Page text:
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By John Helmer in Moscow

Rumpelstiltskin is one of the nastier dwarves in the canon of scary children’s stories. But for investors in goldmining, it is worth remembering that his investment in gold production proved to be pretty successful until he got careless when talking to himself, and revealed his name.

Pavel Maslovsky’s name as a goldminer in Russia isn’t so fanciful. An English geologist who worked with him on the development of the Pokrovsky goldmine in the 1990s, says: “To my knowledge Pavel Maslovsky has worked his arse off for years on this project and I never had reason to doubt his credibility or honesty.” The source says she also visited the Pokrovsky mine site. “While I was there I was told that… Pavel had passed winters on site in a wooden hut with the rest of the crew working to get the project started. Doesn’t sound like a pyramid scheme to me.”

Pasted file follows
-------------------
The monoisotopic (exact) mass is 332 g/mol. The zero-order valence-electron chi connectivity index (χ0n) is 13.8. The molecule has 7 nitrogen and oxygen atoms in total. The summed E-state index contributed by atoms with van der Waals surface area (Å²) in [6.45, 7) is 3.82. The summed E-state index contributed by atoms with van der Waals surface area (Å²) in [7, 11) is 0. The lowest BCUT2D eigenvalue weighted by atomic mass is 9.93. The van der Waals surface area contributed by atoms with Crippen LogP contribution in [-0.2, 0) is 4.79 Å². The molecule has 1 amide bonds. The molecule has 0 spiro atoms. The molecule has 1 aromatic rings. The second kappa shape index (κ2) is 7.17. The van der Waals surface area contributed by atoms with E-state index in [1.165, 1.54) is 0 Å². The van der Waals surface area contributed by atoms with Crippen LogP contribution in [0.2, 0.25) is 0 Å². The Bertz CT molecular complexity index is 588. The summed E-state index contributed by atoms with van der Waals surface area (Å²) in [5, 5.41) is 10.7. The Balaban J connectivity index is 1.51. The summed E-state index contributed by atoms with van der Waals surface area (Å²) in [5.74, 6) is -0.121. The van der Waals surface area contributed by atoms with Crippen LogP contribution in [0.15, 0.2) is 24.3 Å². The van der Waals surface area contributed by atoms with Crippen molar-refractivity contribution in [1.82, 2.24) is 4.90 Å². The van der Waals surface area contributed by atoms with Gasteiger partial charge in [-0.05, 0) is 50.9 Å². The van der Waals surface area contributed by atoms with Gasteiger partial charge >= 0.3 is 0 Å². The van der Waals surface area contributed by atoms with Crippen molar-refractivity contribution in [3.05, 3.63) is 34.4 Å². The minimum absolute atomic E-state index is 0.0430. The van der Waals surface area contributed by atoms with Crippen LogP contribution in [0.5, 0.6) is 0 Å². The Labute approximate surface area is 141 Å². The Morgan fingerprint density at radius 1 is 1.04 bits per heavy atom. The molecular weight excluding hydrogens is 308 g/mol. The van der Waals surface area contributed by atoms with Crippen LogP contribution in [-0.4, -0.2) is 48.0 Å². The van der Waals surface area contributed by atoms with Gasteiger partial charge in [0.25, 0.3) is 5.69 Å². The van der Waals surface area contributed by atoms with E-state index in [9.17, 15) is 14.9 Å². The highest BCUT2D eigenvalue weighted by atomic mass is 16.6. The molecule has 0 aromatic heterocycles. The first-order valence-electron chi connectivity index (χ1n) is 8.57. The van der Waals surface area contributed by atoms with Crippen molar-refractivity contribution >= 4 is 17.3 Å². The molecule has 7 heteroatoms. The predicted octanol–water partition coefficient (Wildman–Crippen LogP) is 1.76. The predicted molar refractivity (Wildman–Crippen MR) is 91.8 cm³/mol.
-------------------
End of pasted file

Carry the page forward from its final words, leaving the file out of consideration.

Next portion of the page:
You don’t need to be a particularly experienced geologist to tell the difference. But then the records of Tokur Zoloto (“Tokur Gold”), the company Maslovsky first established to mine the Pokrovsky deposit, and from which his subsequent fortune has flowed, weren’t easily accessible to the geologist. They haven’t been accessible to investors in Maslovsky’s goldmine prospectuses to the London Stock Exchange since then.

On Tuesday, September 21, when Maslovsky and his associates posted their prospectus to list shares of a new company called IRC Limited on the Hong Kong Stock Exchange, there was no information about Tokur Gold there too.